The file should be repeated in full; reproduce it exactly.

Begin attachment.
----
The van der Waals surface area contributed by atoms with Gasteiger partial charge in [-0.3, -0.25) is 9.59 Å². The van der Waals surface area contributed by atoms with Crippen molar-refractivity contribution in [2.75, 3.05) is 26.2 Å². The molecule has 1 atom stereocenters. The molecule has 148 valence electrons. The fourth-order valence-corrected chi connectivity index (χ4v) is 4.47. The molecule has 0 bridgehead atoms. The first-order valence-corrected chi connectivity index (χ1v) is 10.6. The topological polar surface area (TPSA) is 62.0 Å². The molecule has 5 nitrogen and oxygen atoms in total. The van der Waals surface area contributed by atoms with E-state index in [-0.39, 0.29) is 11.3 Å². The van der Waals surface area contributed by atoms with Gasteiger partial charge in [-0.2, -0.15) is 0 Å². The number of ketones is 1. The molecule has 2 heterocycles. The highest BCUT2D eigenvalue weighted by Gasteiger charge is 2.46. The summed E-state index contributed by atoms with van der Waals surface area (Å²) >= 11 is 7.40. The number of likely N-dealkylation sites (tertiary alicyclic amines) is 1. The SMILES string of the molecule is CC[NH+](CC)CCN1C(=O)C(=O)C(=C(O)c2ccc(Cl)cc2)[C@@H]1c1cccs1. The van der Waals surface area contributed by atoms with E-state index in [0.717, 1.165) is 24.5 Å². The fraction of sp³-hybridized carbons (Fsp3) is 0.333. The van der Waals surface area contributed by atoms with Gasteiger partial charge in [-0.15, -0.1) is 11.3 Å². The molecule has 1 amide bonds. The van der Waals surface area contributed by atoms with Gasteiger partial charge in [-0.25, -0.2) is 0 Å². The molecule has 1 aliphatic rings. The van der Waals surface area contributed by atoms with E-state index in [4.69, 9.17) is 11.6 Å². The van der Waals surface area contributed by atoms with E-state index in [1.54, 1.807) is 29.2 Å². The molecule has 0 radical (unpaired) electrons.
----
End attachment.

The van der Waals surface area contributed by atoms with Gasteiger partial charge in [-0.3, -0.25) is 9.59 Å². The van der Waals surface area contributed by atoms with Crippen molar-refractivity contribution in [2.75, 3.05) is 26.2 Å². The molecule has 1 atom stereocenters. The molecule has 148 valence electrons. The fourth-order valence-corrected chi connectivity index (χ4v) is 4.47. The molecule has 0 bridgehead atoms. The first-order valence-corrected chi connectivity index (χ1v) is 10.6. The topological polar surface area (TPSA) is 62.0 Å². The molecule has 5 nitrogen and oxygen atoms in total. The van der Waals surface area contributed by atoms with E-state index in [-0.39, 0.29) is 11.3 Å². The van der Waals surface area contributed by atoms with Gasteiger partial charge in [-0.2, -0.15) is 0 Å². The number of ketones is 1. The molecule has 2 heterocycles. The highest BCUT2D eigenvalue weighted by Gasteiger charge is 2.46. The summed E-state index contributed by atoms with van der Waals surface area (Å²) >= 11 is 7.40. The number of likely N-dealkylation sites (tertiary alicyclic amines) is 1. The SMILES string of the molecule is CC[NH+](CC)CCN1C(=O)C(=O)C(=C(O)c2ccc(Cl)cc2)[C@@H]1c1cccs1. The van der Waals surface area contributed by atoms with E-state index in [0.717, 1.165) is 24.5 Å². The fraction of sp³-hybridized carbons (Fsp3) is 0.333. The van der Waals surface area contributed by atoms with Gasteiger partial charge in [-0.15, -0.1) is 11.3 Å². The molecule has 1 amide bonds. The van der Waals surface area contributed by atoms with Gasteiger partial charge in [-0.25, -0.2) is 0 Å². The molecule has 1 aliphatic rings. The van der Waals surface area contributed by atoms with E-state index in [4.69, 9.17) is 11.6 Å². The van der Waals surface area contributed by atoms with E-state index in [1.54, 1.807) is 29.2 Å². The molecule has 0 radical (unpaired) electrons.